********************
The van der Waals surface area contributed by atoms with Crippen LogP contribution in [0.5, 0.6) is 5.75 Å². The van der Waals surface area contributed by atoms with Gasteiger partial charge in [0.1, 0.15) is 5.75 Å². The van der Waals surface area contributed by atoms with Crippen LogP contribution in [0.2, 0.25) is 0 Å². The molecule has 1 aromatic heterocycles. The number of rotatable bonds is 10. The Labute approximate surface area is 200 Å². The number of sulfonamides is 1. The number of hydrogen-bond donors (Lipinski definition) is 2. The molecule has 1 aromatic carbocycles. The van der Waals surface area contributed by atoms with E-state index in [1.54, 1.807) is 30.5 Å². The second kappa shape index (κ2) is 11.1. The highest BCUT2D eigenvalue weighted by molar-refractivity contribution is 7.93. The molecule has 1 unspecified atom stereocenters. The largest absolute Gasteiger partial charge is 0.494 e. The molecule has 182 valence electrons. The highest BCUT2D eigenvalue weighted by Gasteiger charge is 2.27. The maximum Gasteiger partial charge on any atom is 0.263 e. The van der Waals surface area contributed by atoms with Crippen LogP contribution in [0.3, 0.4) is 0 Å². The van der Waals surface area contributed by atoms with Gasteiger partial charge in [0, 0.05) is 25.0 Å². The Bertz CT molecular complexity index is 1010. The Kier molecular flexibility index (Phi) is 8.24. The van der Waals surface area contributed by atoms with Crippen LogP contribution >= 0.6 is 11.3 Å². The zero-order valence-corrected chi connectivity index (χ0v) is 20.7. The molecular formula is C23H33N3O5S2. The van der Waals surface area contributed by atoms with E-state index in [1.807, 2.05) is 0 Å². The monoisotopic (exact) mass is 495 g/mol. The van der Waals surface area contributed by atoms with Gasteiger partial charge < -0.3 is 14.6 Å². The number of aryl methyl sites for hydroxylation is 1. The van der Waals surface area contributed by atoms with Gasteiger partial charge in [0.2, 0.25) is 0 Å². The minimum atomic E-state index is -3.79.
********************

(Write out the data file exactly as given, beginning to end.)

The van der Waals surface area contributed by atoms with Crippen LogP contribution in [0.5, 0.6) is 5.75 Å². The van der Waals surface area contributed by atoms with Gasteiger partial charge in [0.1, 0.15) is 5.75 Å². The van der Waals surface area contributed by atoms with Crippen LogP contribution in [0.2, 0.25) is 0 Å². The molecule has 1 aromatic heterocycles. The number of rotatable bonds is 10. The Labute approximate surface area is 200 Å². The number of sulfonamides is 1. The number of hydrogen-bond donors (Lipinski definition) is 2. The molecule has 1 aromatic carbocycles. The van der Waals surface area contributed by atoms with E-state index in [1.54, 1.807) is 30.5 Å². The second kappa shape index (κ2) is 11.1. The highest BCUT2D eigenvalue weighted by molar-refractivity contribution is 7.93. The molecule has 1 unspecified atom stereocenters. The largest absolute Gasteiger partial charge is 0.494 e. The molecule has 182 valence electrons. The highest BCUT2D eigenvalue weighted by Gasteiger charge is 2.27. The maximum Gasteiger partial charge on any atom is 0.263 e. The van der Waals surface area contributed by atoms with Crippen LogP contribution in [0.3, 0.4) is 0 Å². The van der Waals surface area contributed by atoms with Gasteiger partial charge in [0, 0.05) is 25.0 Å². The Bertz CT molecular complexity index is 1010. The Kier molecular flexibility index (Phi) is 8.24. The van der Waals surface area contributed by atoms with Crippen LogP contribution >= 0.6 is 11.3 Å². The zero-order valence-corrected chi connectivity index (χ0v) is 20.7. The molecular formula is C23H33N3O5S2. The van der Waals surface area contributed by atoms with E-state index in [1.807, 2.05) is 0 Å². The monoisotopic (exact) mass is 495 g/mol. The van der Waals surface area contributed by atoms with Gasteiger partial charge < -0.3 is 14.6 Å². The number of aryl methyl sites for hydroxylation is 1. The van der Waals surface area contributed by atoms with Gasteiger partial charge in [0.2, 0.25) is 0 Å². The minimum atomic E-state index is -3.79.